Local Structure and Elasticity of Soft Gelatin Gels Studied with Atomic Force Microscopy

V.I. Uricanu, Michael H.G. Duits, R.M.F. Nelissen, Martin L. Bennink, J. Mellema

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Atomic force microscopy (AFM) measurements were done on aqueous gelatin gels submerged in dodecane. Use of home-built AFM instrumentation coupled with dedicated analysis of the recorded force-displacement curves, allowed the a posteriori extraction of both surface topography and elastic properties of these soft samples. Hertz theory was used to obtain (apparent) relative Young moduli (E*) from the force-indentation curves. For indentations smaller than 100 nm, scattered values of E* were found. This is partially attributed to the structural inhomogeneity of the polymer network at these length scales. At larger indentations, the relative Young moduli were found to be "compression-rate"-independent but to decrease with the indentation depth (). This independence of the compression rate indicates quasi equilibrium elastic behavior (i.e., the absence of stress relaxation by the gelatin), confirmed also by additional experiments, in which a truncated sawtooth driving voltage was used. In these latter AFM recordings, the compression regime is combined with a stationary piezo state when the AFM tip is in contact with the gel. The measured cantilever deflection due to gel relaxation was always below 10% from the indentation depth. Additional features were observed in the 3D recordings and associated with stiff fibrils lying on top of the soft gelatin network. Depending on aging time and location along the sample surface, mobile single fibrils as well as tough, compact, immobile fibril bundles were observed. A comparison was made between the relative Young moduli measured with AFM and the elastic (storage) moduli as measured in a conventional rheometer. Taking as variable the sample's "age", the microscopic and the macroscopic moduli turned out to be in good agreement in the limit of high (polymer) concentrated gels. Gel syneresis, with water exudation from the 10% gelatin network, was found to drastically increase the E* values found with AFM (at = 250 nm). The fact that this was not found with conventional rheometry might suggest a different syneresis behavior in dodecane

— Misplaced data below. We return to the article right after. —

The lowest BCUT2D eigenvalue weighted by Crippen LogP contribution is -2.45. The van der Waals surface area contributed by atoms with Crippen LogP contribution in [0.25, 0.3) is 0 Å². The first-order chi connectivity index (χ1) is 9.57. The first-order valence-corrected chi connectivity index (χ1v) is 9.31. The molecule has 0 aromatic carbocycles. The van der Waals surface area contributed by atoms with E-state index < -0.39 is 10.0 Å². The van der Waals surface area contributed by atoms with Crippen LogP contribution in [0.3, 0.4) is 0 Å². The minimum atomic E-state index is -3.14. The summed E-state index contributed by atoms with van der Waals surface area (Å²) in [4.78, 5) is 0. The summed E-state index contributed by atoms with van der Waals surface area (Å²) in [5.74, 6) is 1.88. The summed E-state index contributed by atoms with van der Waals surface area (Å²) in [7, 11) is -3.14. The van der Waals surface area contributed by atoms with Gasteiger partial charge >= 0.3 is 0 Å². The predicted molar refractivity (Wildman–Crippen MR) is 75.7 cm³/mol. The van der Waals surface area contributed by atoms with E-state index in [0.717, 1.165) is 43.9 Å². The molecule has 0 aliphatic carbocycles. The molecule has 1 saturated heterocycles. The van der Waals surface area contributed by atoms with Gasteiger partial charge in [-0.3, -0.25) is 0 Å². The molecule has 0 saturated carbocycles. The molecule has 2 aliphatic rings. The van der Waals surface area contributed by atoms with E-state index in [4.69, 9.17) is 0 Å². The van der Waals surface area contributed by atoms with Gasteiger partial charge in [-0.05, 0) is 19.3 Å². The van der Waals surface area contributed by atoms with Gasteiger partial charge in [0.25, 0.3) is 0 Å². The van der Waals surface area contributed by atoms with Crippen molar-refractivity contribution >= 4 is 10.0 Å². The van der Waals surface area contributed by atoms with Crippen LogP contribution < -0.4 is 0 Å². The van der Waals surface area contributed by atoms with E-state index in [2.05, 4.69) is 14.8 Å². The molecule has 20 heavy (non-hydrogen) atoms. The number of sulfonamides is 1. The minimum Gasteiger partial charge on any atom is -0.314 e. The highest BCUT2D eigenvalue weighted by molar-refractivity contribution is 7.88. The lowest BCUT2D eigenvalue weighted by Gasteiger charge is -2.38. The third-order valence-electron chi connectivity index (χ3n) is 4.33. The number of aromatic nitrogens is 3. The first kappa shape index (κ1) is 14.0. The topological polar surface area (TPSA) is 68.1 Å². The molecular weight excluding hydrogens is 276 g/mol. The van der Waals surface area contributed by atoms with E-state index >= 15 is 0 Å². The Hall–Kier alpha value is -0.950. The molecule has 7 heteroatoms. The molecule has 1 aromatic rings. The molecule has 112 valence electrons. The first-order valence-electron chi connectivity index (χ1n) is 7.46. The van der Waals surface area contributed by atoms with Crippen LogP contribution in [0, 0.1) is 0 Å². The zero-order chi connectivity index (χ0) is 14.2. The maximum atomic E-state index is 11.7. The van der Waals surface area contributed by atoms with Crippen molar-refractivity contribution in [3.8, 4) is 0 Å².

Original languageUndefined
Pages (from-to)8182-8194
Issue number20
Publication statusPublished - 2003


  • IR-59376

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